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Canada pushing G7 on new laws to seize and repurpose frozen Russian assets: Joly

OTTAWA — The federal government is working with G7 allies to craft new legislation that would allow for not just the freezing of sanctioned Russian assets, but seizing them on behalf of Ukrainian war victims.
U.S. Secretary of State Antony Blinken and Canadian Foreign Minister Melaine Joly talk after a meeting with NATO foreign ministers at NATO headquarters in Brussels, Belgium, Thursday, April 7, 2022. Joly on Wednesday announced new sanctions on more than 200 Russians after speaking to Blinken on Tuesday. (Evelyn Hockstein/Pool Photo via AP)

OTTAWA — The federal government is working with G7 allies to craft new legislation that would allow for not just the freezing of sanctioned Russian assets, but seizing them on behalf of Ukrainian war victims.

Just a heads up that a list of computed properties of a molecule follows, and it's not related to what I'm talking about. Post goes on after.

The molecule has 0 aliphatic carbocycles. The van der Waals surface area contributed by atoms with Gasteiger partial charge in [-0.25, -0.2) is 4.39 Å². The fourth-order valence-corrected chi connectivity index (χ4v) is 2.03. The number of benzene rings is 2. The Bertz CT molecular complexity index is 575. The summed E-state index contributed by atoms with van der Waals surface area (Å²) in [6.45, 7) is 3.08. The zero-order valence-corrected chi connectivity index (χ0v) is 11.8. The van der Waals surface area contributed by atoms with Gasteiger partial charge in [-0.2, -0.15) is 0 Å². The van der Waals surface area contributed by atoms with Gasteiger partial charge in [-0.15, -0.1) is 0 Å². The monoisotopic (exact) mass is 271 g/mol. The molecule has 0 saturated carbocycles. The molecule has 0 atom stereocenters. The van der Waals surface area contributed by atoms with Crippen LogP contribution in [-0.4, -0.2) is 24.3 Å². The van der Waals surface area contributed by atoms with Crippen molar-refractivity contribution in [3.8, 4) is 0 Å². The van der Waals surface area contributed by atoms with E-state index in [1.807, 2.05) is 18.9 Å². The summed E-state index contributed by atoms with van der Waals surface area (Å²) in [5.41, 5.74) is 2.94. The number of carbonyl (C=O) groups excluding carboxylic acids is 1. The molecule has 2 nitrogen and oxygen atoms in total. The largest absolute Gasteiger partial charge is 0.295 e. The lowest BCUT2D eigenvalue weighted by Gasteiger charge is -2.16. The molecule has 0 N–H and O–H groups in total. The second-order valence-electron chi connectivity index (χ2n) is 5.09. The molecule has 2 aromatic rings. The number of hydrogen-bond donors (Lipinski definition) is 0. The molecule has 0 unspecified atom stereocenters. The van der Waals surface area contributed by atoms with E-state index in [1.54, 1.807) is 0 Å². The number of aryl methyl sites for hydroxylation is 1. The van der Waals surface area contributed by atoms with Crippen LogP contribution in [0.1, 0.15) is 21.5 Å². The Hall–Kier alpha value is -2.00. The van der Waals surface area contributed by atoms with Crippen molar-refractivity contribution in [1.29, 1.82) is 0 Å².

The recent federal budget declared Canada's intention to pursue the seizure-of-assets route, which has been the subject of a bill by an Independent senator that is on the verge of being passed in the Senate.

The government's budget implementation bill also lays out its intent to enact a law that would broaden Canada's current sanctions regime to allow for the seizure and repurposing of assets.

Foreign Affairs Minister Mélanie Joly said Wednesday the bill seeks to create the "ability for the government to be able to sell the assets that were seized, and afterwards to use the profits and to compensate the victims of this war against Ukraine."

She said because many Russians have assets in Europe and the United States, Canada wants to persuade other allies in the G7 to consider similar legislation.

Joly said the assets of Russian oligarchs in Canada are "substantial."

"We know that Russian oligarchs tend to be in other jurisdictions than Canada, and particularly in Europe, because of the close proximity and because of their family links," she said.

More money can be found in Europe "or sometimes in the United States," she added.